Also, on the subject of tents, if you want plenty of space for yourself, get a two-person tent.
Backpack: If your pack is comfortable on the hips and in the shoulder region, then it’s probably fine. A fair amount of weight is around 30 pounds. Test your backpack on a day hike, and note any negatives.
Also, it’s a good idea to carry your backpack for normal walks to get used to the weight. If you plan on getting an ultralight model, note that they will have a less supportive structure for your back.
Sleeping bag: Consider material when purchasing sleeping bags. Synthetic is a good material for sleeping bags because it’s versatile and tends to be more budget-friendly than down material.
Sleeping pad: Insulation, Cushioning. Not just cushioning, a floatie won’t keep you warm. Choose a sleeping pad between comfort and warmth, or choose a self-inflating pad which is a plus for personal convenience.
(ultralight stove): Less than a pound is good. Also, Consider fuel types that will be sufficient for the amount of time you plan on staying. Beginners typically pick a gas-canister stove because they’re affordable and easy to use.
If you’re just going on a weekend trip, you could bring a kojin ultralight backpacking stove. It’s very easy to use, and cheaper than many gas canister stoves.
Kitchen supplies: Bring enough utensils for each of your planned meals. Also, you can get by with plastic utensils, no need to bring fancy silverware. Use biodegradable soap for washing dishes, and remember to wash away from any water sources and your camp.
Rainwear: Bring a waterproof/breathable jacket. (rainwear can prevent mosquito bites). Rainwear is a safety item, many people believe the weather forecast is set in stone and leave behind their rainwear.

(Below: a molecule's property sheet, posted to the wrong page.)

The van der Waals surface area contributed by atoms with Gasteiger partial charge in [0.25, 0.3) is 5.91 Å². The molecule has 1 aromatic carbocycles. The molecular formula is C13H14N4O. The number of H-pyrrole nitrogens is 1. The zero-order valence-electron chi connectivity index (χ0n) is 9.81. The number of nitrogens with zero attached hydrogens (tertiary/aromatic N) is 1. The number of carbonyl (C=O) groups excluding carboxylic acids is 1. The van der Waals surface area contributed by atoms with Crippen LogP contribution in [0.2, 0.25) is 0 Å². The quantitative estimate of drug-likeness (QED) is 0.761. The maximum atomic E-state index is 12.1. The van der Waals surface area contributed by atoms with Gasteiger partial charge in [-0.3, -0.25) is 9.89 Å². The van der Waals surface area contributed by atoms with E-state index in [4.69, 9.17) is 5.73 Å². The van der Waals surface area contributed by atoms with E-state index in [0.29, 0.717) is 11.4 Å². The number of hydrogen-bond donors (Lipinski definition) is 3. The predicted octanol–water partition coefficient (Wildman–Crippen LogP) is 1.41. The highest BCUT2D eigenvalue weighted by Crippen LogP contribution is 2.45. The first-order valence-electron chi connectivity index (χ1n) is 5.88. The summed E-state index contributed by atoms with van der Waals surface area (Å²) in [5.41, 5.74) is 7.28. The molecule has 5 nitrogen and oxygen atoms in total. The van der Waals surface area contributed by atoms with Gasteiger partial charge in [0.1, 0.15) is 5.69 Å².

These people can get hypothermia if the forecast changes and they are left unprepared for the ensuing storm. Be prepared for changing weather by bringing rainwear, allowing you to quickly adapt to changing conditions.
Choose moisture-wicking fabrics, these fabrics keep your skin dryer by pulling sweat away from you. Quick-drying fabrics like nylon and polyester are good for dealing with sweat if you are expecting to exert yourself.
Like I said before, avoid cotton, it can even lead to hypothermia in certain situations, such as getting caught in a rainstorm.
A compressible 20-degree bag will work for many people for three seasons.
first aid kit or extra headlamp batteries should you need them.
bring fire starters
Lastly, give yourself one luxury item to bring with you.
Pro tip: socks are just as important as boots on long hikes. It’s best to always have two pairs on. One silk/synthetic liner sock, and an outer one made from wool or similar.
Not only does it remove moisture better, but the inner sock helps to remove the friction that might otherwise go to your skin.
Bring tums anti-diarrhea if you have a sensitive stomach, or just in case something doesn’t agree with you.
Don’t overpack after buying a big backpack
New backpackers usually purchase a large backpack weighing (70+ liters). Beginners try filling their packs with unnecessary big clunky binocs, heavy cameras, or other nick nacks to fill up the extra space.
This is the wrong approach, instead select the gear you plan on putting in your backpack, then put the gear in. Read my guide on how to pack a backpackers backpack.
Weigh your pack, and remember to lift your backpack. Is it too heavy, and are you falling to the ground struggling to hoist it? Looks like you overpacked.
Haste makes waste, don’t pack the night before, pack in advance. With your packing finished, you now have time to substitute items or experiment with where to put items.